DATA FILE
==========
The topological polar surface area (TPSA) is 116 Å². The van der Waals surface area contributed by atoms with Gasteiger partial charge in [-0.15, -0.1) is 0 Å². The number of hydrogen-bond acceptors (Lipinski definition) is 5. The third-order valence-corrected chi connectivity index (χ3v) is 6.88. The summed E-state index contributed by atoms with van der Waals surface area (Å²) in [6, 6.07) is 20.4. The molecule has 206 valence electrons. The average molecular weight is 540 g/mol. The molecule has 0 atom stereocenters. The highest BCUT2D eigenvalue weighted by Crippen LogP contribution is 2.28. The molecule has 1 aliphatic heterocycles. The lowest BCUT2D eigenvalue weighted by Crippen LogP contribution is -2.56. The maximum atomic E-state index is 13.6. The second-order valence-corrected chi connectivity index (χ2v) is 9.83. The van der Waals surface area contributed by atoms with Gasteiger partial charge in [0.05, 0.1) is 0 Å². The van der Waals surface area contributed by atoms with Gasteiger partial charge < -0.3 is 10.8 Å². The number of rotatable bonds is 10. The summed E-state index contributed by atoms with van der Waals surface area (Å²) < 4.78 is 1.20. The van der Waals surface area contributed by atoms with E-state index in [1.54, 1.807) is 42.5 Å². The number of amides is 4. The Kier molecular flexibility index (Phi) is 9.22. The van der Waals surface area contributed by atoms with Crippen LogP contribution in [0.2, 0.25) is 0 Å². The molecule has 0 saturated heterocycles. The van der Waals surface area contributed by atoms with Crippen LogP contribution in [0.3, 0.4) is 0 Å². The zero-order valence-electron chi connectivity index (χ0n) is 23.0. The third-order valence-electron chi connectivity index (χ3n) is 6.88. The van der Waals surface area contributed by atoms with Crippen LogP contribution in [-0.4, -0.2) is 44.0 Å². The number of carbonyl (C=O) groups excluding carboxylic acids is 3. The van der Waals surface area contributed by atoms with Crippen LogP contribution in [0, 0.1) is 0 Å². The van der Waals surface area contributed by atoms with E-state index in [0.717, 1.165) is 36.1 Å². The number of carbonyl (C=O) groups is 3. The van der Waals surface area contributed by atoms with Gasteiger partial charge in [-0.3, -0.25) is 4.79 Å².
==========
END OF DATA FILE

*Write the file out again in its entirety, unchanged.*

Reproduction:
The topological polar surface area (TPSA) is 116 Å². The van der Waals surface area contributed by atoms with Gasteiger partial charge in [-0.15, -0.1) is 0 Å². The number of hydrogen-bond acceptors (Lipinski definition) is 5. The third-order valence-corrected chi connectivity index (χ3v) is 6.88. The summed E-state index contributed by atoms with van der Waals surface area (Å²) in [6, 6.07) is 20.4. The molecule has 206 valence electrons. The average molecular weight is 540 g/mol. The molecule has 0 atom stereocenters. The highest BCUT2D eigenvalue weighted by Crippen LogP contribution is 2.28. The molecule has 1 aliphatic heterocycles. The lowest BCUT2D eigenvalue weighted by Crippen LogP contribution is -2.56. The maximum atomic E-state index is 13.6. The second-order valence-corrected chi connectivity index (χ2v) is 9.83. The van der Waals surface area contributed by atoms with Gasteiger partial charge in [0.05, 0.1) is 0 Å². The van der Waals surface area contributed by atoms with Gasteiger partial charge < -0.3 is 10.8 Å². The number of rotatable bonds is 10. The summed E-state index contributed by atoms with van der Waals surface area (Å²) < 4.78 is 1.20. The van der Waals surface area contributed by atoms with E-state index in [1.54, 1.807) is 42.5 Å². The number of amides is 4. The Kier molecular flexibility index (Phi) is 9.22. The van der Waals surface area contributed by atoms with Crippen LogP contribution in [0.2, 0.25) is 0 Å². The molecule has 0 saturated heterocycles. The van der Waals surface area contributed by atoms with Crippen LogP contribution in [0.3, 0.4) is 0 Å². The zero-order valence-electron chi connectivity index (χ0n) is 23.0. The third-order valence-electron chi connectivity index (χ3n) is 6.88. The van der Waals surface area contributed by atoms with Crippen LogP contribution in [-0.4, -0.2) is 44.0 Å². The number of carbonyl (C=O) groups excluding carboxylic acids is 3. The van der Waals surface area contributed by atoms with Crippen LogP contribution in [0, 0.1) is 0 Å². The van der Waals surface area contributed by atoms with E-state index in [0.717, 1.165) is 36.1 Å². The number of carbonyl (C=O) groups is 3. The van der Waals surface area contributed by atoms with Gasteiger partial charge in [-0.3, -0.25) is 4.79 Å².